Staying afloat: How Asian-owned businesses found COVID-19 relief within the community

Staying afloat: How Asian-owned businesses found COVID-19 relief within the community


The COVID-19 pandemic devastated small businesses across the country, but as the federal government stepped in to help, some Asian-owned businesses found the best relief came from the community rather than Congress. 

At the height of COVID-19, the U.S. Small Business Administration and the federal government rushed to provide support for small businesses through grants, loans and relief funds. But some Asian-owned businesses experienced barriers. 

Ellen Endo, president of the Little Tokyo Business Association in Los Angeles, said inaccessibility to business loans from the Paycheck Protection Program was the result of cultural and socioeconomic barriers, such as a lack of technology and language differences. 

“It wasn’t like (the grant) was just open to everybody,” Endo said. “People that could did, but the others just missed out because they really were at a loss as to how to apply and where.” 

Brian Kito is the third-generation owner of Fugetsu-Do, a Japanese sweet shop established in 1903, that specializes in the powdery, cloud-like rice cake mochi. In its nearly 120 years in the heart of downtown Los Angeles, Fugetsu-Do’s resiliency has been tested. COVID-19 became its latest challenge. 

“It was stressful and it’s been stressful for all the small businesses,” Kito said. 

The business association collaborated with the Little Tokyo Service Center and Little Tokyo Community Council to fund a private relief program that offered business grants — grants accessed through language-accessible applications and that offered bilingual consultants. 

According to the National Bureau of Economic Research, Asian-owned business activity dropped 26% between March and April 2020, with decreases continuing in May and June.

The report warned that sustained financial damages to minority and immigrant-owned businesses could be “problematic for broader racial inequality” and the lack of a significant economic rebound could prevent these business owners from weathering “prolonged closures, reduced demand from health concerns, and a more comprehensive recession.”

Community organizations in Little Tokyo stepped in with some solutions. 

They bought meals from restaurants and distributed them to older people so they wouldn’t have to risk infection. The meals program, financed by GoFundMe donations and run by volunteers, helped support businesses and vulnerable members of the community.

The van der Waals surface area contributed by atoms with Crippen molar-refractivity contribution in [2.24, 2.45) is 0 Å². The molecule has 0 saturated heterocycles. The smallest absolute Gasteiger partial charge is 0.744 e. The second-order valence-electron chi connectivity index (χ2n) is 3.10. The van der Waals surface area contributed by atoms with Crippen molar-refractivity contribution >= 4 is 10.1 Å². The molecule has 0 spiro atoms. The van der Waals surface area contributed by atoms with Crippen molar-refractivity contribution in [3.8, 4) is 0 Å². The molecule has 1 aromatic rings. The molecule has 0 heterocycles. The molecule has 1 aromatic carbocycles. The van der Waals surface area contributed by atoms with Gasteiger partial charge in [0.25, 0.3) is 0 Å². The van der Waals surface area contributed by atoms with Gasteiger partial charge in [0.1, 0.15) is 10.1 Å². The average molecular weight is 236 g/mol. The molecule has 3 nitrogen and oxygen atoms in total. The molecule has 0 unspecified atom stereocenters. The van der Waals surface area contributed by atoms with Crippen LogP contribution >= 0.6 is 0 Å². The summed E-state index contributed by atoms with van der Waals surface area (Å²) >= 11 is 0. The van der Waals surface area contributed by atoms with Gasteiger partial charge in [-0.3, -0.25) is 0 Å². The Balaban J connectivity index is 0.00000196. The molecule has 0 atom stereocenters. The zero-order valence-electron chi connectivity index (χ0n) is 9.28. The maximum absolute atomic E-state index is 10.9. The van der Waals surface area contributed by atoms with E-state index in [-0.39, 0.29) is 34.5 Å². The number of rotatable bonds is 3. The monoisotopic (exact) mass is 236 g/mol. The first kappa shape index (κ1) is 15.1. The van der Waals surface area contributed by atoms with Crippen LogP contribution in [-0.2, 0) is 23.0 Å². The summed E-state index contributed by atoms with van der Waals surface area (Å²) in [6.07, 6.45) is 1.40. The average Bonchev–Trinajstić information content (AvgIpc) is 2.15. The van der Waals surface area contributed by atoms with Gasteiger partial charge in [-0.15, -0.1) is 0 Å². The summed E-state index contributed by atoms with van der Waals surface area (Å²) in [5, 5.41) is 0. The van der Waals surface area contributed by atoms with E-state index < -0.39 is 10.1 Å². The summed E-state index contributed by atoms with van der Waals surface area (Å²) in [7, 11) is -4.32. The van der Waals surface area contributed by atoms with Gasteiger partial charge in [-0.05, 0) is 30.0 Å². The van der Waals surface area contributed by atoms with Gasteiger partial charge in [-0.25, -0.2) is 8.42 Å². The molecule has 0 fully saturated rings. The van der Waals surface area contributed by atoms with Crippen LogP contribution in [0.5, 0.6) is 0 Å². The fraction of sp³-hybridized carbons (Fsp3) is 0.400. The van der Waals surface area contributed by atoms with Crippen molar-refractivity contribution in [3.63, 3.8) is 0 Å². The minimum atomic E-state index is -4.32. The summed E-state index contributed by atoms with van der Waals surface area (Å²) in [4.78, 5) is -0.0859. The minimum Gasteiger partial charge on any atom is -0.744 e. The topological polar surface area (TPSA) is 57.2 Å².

“Those are the kind of grassroots, ground-up programs that were initiated during the pandemic period,” Endo said. “It was all done within the community — maybe not within our physical boundaries, but certainly within the Asian-American community itself.”

Over 2,700 miles away, in Manhattan, New York, another community faced similar problems and once again turned to local nonprofits and community partners for solutions. 

Manhattan’s Chinatown sprawls across two miles of the borough, packed with restaurants, groceries, pharmacies, shopping and more. Like Little Tokyo, COVID-19 forced several Chinatown businesses —  new and multi-generational — to shutter their doors and hope for signs of recovery.  

That relief came from the non-profit Welcome to Chinatown, founded in March 2020 by residents who hoped to fill the void left by a lack of government support. 

The organization developed a relief program to provide $1 million in small business grants by the end of 2021. It also developed a meal program, the Sik Faan Fund —  “let’s eat” in Cantonese. Officials said it has provided over 25,000 meals and raised over $200,000 for Chinatown restaurants. 

Jackie Wang, head of marketing and communications for Welcome to Chinatown, said the grant program was built with equitable access in mind. Along with an online application, multi-lingual volunteers canvassed businesses with paper applications. 

Wang said it’s important to note that the organization is a partner to businesses, not a savior. 

Wang said the pandemic spurred fear and hopelessness among business owners that sometimes manifested as shuttered doors and closed signs. 

“We also have some businesses that said, ‘You know what? This is just my time to retire,’ ” Wang said. 

Kito, the multi-generational business owner, pointed to a common thread in the Japanese-American community — strength. 

“It’s not new to us, it’s generational,” he said, recalling the internment camps the U.S. forced Japanese Americans to during World War II. “You look at Little Tokyo or the Japanese-American community, and it seems like when it gets tough, they get tougher. 

“And it’s something to be very proud of, the community coming together like that.”